Rhode Island Poised To Legalize iGaming

June 14, 2023
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The Rhode Island House Finance Committee approved, without debate, an amended bill on Tuesday to legalize internet gaming, sending it to the House floor for a potential final vote.

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The Rhode Island House Finance Committee approved, without debate, an amended bill on Tuesday (June 13) to legalize internet gaming, sending it to the House floor for a potential final vote.

The bill was approved by the Senate 30-4 last week. The Finance Committee approved the bill by a 10-2 vote.

Senate Bill 948 Sub B would permit a joint venture between Bally’s Corp. and IGT to offer online casino gaming. The two companies combine to manage the state’s two land-based Twin River casinos.

The bill legalizes online slot games and live-dealer table games, but digital table games would not be permitted due to a belief among some legislators, Senate attorneys and the Rhode Island Lottery that without live dealers at the facilities, the games would be unconstitutional.

The committee passed SB 948 and its companion measure, House Bill 6349 Sub A, in less than a half-hour on Tuesday before adjourning for a House session.

Both bills raise the age to play online games from 18 to 21. The legal age to place a sports bet remains 18 in Rhode Island.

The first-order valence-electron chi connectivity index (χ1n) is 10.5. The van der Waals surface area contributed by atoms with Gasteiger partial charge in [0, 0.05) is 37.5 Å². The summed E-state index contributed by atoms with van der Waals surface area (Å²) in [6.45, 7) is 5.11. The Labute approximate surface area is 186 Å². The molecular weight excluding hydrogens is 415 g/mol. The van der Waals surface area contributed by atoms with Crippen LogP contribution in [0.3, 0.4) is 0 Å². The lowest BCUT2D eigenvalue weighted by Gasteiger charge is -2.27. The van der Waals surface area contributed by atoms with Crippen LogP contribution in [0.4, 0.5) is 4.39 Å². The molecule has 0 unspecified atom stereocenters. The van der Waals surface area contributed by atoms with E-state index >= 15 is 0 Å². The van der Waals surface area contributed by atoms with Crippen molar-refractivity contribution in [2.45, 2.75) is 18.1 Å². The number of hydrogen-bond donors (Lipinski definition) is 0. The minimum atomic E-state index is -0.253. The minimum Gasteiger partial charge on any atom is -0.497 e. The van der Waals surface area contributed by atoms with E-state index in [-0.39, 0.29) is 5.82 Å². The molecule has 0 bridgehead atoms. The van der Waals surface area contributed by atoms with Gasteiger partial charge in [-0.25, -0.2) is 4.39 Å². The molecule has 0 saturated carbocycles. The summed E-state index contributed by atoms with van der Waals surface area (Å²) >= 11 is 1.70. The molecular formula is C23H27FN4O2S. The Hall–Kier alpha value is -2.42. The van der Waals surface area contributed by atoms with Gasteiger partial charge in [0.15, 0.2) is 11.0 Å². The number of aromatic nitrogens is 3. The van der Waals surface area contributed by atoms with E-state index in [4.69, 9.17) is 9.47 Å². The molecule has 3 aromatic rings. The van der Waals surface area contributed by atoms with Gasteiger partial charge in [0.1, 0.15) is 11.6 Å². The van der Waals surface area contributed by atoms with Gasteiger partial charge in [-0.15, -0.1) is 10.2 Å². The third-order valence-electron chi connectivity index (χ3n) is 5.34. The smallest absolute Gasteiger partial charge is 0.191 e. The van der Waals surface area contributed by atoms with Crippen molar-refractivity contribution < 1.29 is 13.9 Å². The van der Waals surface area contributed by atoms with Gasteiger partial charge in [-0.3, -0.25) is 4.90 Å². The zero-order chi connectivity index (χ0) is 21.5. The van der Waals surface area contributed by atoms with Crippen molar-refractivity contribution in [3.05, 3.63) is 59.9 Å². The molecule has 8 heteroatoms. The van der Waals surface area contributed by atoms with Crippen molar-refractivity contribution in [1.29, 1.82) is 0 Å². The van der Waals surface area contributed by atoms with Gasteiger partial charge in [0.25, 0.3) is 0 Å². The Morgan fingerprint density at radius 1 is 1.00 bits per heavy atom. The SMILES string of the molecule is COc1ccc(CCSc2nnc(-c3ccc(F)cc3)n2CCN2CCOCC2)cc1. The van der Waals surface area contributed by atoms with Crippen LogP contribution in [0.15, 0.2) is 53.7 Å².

Representative Teresa Tanzi, a Democrat and member of the Finance Committee, prior to voting against both measures was assured the players would have to register iGaming accounts in person at both Bally’s casinos in Rhode Island.

Tanzi, who was first elected to the state legislature in November 2010, did not explain her no vote on Tuesday.

Unlike the 18-year-old age requirement for sports betting, players must be at least 21 to participate in internet gaming. An online gaming account can be used for both iGaming and sports betting if the customer is over 21.

The bill was introduced by Senate President Dominick Ruggerio, a Democrat, after being requested by Bally’s.

Under the proposal, the state would receive 61 percent of online slot tax revenues and a 15.5 percent share of live table game revenue. The towns of Lincoln and Tiverton, which each host a Twin River casino, would not have received anything under the initial proposal but will get 1.45 percent of iGaming revenue under the amended bill.

The amended bill also requires a study of iGaming’s impact on other Rhode Island Lottery games and sets aside $1.3m of iGaming revenue that could be used to offset any loss of revenue.

The Rhode Island Lottery Commission would be the regulator under the proposed legislation, but director Mark Furcolo has expressed concern on multiple occasions about iGaming eating into lottery mobile instant ticket sales, according to the Providence Journal.

Bally’s has estimated a legal iGaming market could generate an additional $93.3m of gross gaming revenue in its first year and as much as $130.6m in its fifth year.

If approved, Rhode Island would become the seventh state to legalize iGaming, joining Connecticut, Delaware, Michigan, New Jersey, Pennsylvania and West Virginia. Nevada has only approved online poker. Other states that have considered iGaming legislation this year include New York, Indiana and New Hampshire.

The effort to pass iGaming legislation in New Hampshire died in April where a bill approved by the state's Senate quickly died in the House’s Ways and Means Committee.

Unlike in Rhode Island, the bill in New Hampshire would have selected iGaming operators through a competitive bidding process.

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